4. Anthony…it’s a pleasure to meet you even from such a distance, and I thank you for following Skylark Writing Studio…I hope this finds you in very good health. Your site is a treasure and I look forward to following it. You’re working in a field dear to my heart. And doing it beautifully.


    1. Dear Molly
      Thanks so much for stopping by and for your kind comments. I like what you are up to at the Skylark Writing Studio and wish you all the best for it.
      With best wishes and hats off


  5. Hi Anthony,
    I enjoyed the piece about spoofing “This is just to say” and Kenneth Koch’s parody which I didn’t know.
    Given your Exeter connection, I thought you might like my Riddle which also references the original.

    I’m a white god
    Attractive, cool.
    I preserve and
    Sustain. My veins
    Are serpentine.
    I take messages,
    Sometimes hum.
    Doctor Williams
    Ate my plums.

    Best wishes


    1. Dear Jeff
      Thanks so much for your excellent riddle, which brought a big smile to my face.
      I love those serpentine veins. I’m glad I pointed you to an article you found useful.
      As ever with with thanks for your interest


  6. Dear Mr Anthony Wilson,
    I stumbled upon your page due to a strange coincidence:fumbling foolishly online in search of more info on two favourite poets of mine,Marin Sorescu and DJ Enright.By the way,I am a Romanian, and a teacher of English, so that could be the explanation for why I’ve been doing this.Though my language skills are far below both yours and of the industrious guests of this site, who have left delightfully witty comments on this page, I still feel like making my embarrassed presence felt in your”house”; this is just to confess how happy I am to see that my humble literary choices are shared by people whose erudition and sensitivity is remarkable.I can’t wait to find the time and the mood to read some more of your poems as well, and I’ll also mail the link of your inspirational poems to one of my fellow teachers of English who happens to be undergoing chemeotherapy before surgery in her fight against cancer.Deep consideration.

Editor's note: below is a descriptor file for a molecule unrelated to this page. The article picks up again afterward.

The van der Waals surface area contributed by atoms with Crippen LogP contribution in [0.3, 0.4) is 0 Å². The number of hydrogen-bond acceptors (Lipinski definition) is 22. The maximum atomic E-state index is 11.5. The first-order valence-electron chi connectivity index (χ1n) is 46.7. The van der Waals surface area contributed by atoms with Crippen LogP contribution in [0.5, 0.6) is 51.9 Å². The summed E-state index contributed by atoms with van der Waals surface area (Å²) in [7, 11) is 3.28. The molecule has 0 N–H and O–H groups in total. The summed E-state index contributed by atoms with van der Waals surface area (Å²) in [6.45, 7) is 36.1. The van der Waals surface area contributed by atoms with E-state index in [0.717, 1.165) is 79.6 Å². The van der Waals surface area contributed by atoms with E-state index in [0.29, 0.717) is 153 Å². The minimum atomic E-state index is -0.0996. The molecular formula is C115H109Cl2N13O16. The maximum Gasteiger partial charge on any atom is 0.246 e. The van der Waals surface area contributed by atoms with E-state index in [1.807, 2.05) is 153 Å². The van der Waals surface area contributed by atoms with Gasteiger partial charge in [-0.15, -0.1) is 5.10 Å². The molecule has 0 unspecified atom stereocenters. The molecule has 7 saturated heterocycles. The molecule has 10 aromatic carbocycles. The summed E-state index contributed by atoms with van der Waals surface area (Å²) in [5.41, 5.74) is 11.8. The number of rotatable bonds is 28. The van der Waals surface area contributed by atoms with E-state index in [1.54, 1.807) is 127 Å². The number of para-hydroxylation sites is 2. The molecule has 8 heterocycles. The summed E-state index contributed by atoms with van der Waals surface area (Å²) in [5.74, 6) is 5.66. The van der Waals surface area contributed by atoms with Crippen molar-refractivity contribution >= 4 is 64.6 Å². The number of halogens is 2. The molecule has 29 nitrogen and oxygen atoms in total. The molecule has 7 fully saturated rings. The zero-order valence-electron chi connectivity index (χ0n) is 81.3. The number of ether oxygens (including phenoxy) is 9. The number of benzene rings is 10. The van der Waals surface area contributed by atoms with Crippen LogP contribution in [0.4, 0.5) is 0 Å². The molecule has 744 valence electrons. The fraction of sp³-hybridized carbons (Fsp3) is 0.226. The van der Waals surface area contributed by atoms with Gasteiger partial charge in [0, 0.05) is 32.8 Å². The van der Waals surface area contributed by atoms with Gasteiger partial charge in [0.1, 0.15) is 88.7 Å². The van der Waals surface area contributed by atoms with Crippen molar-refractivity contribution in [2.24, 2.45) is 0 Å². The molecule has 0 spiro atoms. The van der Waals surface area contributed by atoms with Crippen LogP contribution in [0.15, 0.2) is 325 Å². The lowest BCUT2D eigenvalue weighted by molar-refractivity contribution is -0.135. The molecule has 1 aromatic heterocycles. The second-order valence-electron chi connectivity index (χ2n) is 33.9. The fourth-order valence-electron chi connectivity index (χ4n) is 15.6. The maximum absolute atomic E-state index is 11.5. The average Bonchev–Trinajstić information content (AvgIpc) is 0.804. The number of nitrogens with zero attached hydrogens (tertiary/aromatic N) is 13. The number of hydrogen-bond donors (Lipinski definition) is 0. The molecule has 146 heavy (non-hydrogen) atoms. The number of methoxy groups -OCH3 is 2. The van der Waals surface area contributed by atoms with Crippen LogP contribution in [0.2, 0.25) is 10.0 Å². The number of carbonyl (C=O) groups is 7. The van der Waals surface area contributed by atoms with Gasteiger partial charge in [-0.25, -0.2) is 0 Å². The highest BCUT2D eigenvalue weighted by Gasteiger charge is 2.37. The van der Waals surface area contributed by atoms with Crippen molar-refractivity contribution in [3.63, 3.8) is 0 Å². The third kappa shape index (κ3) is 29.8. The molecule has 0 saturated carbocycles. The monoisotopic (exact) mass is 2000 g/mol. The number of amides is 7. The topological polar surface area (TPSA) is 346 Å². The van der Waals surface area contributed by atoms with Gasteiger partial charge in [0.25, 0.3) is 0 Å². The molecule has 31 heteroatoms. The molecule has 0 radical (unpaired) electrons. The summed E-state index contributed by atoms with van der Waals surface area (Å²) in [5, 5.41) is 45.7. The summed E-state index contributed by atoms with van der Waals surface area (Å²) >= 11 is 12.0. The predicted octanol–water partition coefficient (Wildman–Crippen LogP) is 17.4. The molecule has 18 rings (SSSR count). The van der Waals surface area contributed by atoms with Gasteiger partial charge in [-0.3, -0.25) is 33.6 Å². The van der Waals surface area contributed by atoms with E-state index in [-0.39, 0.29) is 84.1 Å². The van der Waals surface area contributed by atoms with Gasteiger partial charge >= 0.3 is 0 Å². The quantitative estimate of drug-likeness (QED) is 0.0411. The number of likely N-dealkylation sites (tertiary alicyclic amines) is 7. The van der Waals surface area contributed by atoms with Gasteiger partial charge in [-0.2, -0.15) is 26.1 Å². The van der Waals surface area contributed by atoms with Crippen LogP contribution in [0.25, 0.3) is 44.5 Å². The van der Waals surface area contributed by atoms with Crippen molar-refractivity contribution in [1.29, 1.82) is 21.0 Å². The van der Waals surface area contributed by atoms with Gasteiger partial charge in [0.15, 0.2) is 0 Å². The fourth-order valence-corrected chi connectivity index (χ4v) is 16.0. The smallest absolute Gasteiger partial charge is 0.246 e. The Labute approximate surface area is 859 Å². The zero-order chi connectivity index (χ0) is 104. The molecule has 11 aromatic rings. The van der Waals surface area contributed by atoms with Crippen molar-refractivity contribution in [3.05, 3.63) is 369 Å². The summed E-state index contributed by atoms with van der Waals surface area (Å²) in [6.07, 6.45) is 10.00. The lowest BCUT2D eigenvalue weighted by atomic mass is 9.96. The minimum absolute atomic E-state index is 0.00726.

1. Thank you for your kind comment.
      I am so pleased you stopped by and have found poems that you like.
      I once heard Marin Sorescu reading, via a translator, in London.
      He looked to be having the time of his life, as though he couldn’t quite believe it that a crowd had turned out to see him.
      Wishing you, and your friend, all the very best


  7. I thank you.Also let me wish you to stay in good health, have a rewarding job and a happy life.And because we all love poetry,let me share with you and your friends, a small poem by Marin Sorescu, Chairs,published in a bilingual volume in1972,English version by Roy MacGregor Hastie.
    Every evening/I collect from my neighbours/all the available chairs/and read poems to them. Chairs are very sensitive/to poetry/if you know to set them properly. that is why/I get excited/and keep on at them for hours on end/about how beautifully my soul dies/in the daytime. Our meetings/are usually even-tempered/with no superfluous enthusism. Anyway/it means that each of us/has done his duty/and can move on.


    1. Thank you so much for posting this wonderful poem.
      If memory serves it was the first poem of Sorescu’s I came across.
      I love its humour, self deprecation and grief.
      It is a very strong favourite of mine and it was lovely to be reminded of it today.
      Thank you again, and with good wishes


  8. anthony wilson I love your piece on don coles in 1992 I was fortunate to meet don at a poetry retreat in banff called the may studios in which established canadian poets and other writers interacted with younger poets we spent some time together almost every day for 6 weeks and I really grew to love his poetry and him as a person I visited him in toronto a few times the next few years but haven’t seen him for ages his poetry is truly beautiful and unique I don’t know anyone who writes like don thanks again for the lovely words about him so many of our fine writers were expatriats for varying periods of time don coles heather spears mavis gallant


    1. Thank you so much for your kind comment.
      Don Coles I think should be a household name. I hope what I have done is share a little bit of the excitement of reading him.
      As ever with good wishes


    1. I am indeed that Anthony Wilson! Send me an email to the address on this page and I will arrange to send you some CDs of MP3s which we made from the old tapes.
      Hope this is ok, as ever with good wishes and thanks